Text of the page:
Wednesday, September 7, 2011

An Outside-the-Box Proposal

Welcome back, I.N.K. readers.... Another school year begins and one where we're gaining strength and a real voice. Our Ink Think Tank Website has been updated with many new features. But that's not what I want to discuss today.

For the past two years, I’ve been working on a very innovative project, and it has taken me a while to find a way to get others to share my vision. I’ve been on a very steep learning curve, but learn I have! I think I’ve finally figured out how to present my idea so others get it. I’m going to make it very specific and concrete. So this is an experiment; I’m going to share my outside-the-box thinking with you.

Here are the questions I’m asking:

* What would happen to the learning environment of your school if your teachers and a team of award- winning children’s nonfiction authors collaborated in a large-scale, school-wide project where everyone was involved in sharing knowledge and skills?

* Is the love of learning—the passion that drives us children’s nonfiction authors--contagious? Can you catch it from us? Because lifelong learning is who we are and what we do

* What happens to student literacy when the core reading material is children’s nonfiction literature? Our books are normally considered “enrichment” and relegated to a secondary role in student learning, if not completely ignored in most classrooms, although they more than meet national educational standards. Suppose that they become the intellectual meal rather than a sometime dessert? Can you imagine it?

* How could personal contact with the award-winning authors of the books enhance the professional development of your teachers in both literacy skills (writing) and knowledge of content?

* How can these questions be addressed in a way that is affordable for a school and yet compensates authors (who have no salary or benefits) for their time and expertise?

Ink Think Tank has a group, Authors on Call of nine award-winning nonfiction authors and two consultants, one in literacy and one in children’s nonfiction literature. .We are pioneering a way to work with schools via interactive videoconferencing (ivc). Let me describe how a partnership with an elementary K-5 school with about 500 students would work. Please note that this is just an example that can be modified to fit your school:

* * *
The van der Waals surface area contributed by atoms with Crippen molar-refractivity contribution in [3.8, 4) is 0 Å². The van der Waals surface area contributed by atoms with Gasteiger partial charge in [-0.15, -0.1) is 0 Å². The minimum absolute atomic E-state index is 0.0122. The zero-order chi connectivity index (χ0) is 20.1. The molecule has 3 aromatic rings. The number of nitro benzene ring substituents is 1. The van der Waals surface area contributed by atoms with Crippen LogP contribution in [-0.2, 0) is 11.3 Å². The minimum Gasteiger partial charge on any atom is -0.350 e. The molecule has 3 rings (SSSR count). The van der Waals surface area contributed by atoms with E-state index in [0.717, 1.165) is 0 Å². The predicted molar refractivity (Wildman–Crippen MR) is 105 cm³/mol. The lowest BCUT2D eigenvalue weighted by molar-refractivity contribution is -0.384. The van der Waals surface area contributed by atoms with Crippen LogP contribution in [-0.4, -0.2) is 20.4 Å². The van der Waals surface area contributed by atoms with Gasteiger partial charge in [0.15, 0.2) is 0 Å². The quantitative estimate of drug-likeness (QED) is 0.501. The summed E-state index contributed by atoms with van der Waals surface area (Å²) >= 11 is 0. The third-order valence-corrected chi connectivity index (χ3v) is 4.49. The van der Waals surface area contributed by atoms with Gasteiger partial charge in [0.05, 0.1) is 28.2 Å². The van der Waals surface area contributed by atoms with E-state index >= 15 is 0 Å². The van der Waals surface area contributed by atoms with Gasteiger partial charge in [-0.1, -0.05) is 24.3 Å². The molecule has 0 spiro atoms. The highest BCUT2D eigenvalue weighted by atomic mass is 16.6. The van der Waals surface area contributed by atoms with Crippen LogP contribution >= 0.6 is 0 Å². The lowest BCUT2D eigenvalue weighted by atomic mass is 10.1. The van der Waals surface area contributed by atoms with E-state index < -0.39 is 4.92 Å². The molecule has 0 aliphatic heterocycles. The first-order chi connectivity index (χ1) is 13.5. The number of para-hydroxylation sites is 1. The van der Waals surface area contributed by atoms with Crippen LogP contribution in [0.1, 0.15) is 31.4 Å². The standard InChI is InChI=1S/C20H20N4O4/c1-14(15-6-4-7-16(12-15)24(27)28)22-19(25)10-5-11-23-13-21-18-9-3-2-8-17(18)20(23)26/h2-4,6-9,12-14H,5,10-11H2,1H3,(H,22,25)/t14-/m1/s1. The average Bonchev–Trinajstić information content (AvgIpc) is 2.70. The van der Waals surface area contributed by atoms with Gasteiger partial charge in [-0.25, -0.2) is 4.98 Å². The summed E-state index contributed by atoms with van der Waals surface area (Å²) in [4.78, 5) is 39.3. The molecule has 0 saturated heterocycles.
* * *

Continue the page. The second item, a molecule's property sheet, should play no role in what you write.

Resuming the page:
* Your school would select one title from each author that fits into your scope and sequence in science, social studies and math. The authors can help with the selection. They can also show how the selected books fit into the scope and sequence of your language arts program.
* The authors are as follows:
Vicki Cobb (hands-on science, biography, physical science, chemistry, biology)
Penny Colman (history, women’s history, history of unusual things)
Trish Marx (geography, multicultural issues)
Jim Murphy(history, disasters)
Dorothy Hinshaw Patent (natural science, ecology, wildlife, western expansion history)
Rosalyn Schanzer] (author/illustrator history. science, and biography)
David M. Schwartz (math, animals, natural science)
Alexandra Siy (natural science, animals, technology)
Andrea Warren (history—major world events from the point of view of the children who lived through them)

(Check out the videos on our Authors on Call Page)

* Your school would order 100 books of each title, one for each author, about 3 classroom sets.
* Your school would assign the books to the appropriate teachers who would read the book (s).
* Just prior to teaching a book, the teachers would meet for an hour via interactive videoconferencing (ivc) with its author for a brain-storming session on classroom strategies for teaching that particular book including tips on researching and writing.
* INK would establish a wiki for the project with your school. Each author would have a page on a wiki to answer teacher questions on an on-going basis for the duration of the use of the book. Teachers could also use the wiki to blog about their experiences.
* After the students finish studying the book, they would meet face-to-face with the author via ivc for questions and answers. In order to keep the groups small, this would be three 20 minute periods or four 15 minute periods.
* In addition, the teachers would attend an ivc with Dr Myra Zarnowski, a professor of children’s literature at Queens College, CUNY author of Making Sense of History and one with Angela Maiers, author of The Passion-Driven Classroom.

To sum up, the package would include about three classroom sets for each of nine titles (900 books in all), eleven hours of just-in-time professional development, and 9 hours of interaction with children. The wiki created by the authors and teachers would be a permanent record of the insights developed during the course of the program. The total investment is $50 per child, no more than $25,000 for a school of 500 students, with the books and the knowledge available for years to come.

I believe that this program will generate unprecedented excitement and a culture of learning in your school. Teachers and students will love the writing projects that come out of interacting with real authors. We could be a catalyst to rev up learning and creativity throughout your school. I also believe that reading terrific nonfiction will have a significant effect on test scores. Don’t forget, it is our books that are excerpted on the assessment tests. There is grant money available in technology, literacy and professional development and now is not to soon to start thinking about next year. We are piloting this program starting in October and will know more in the next few months. Think about it. And contact me if you’re interested in knowing more. My email address is: I’d love to hear from you.

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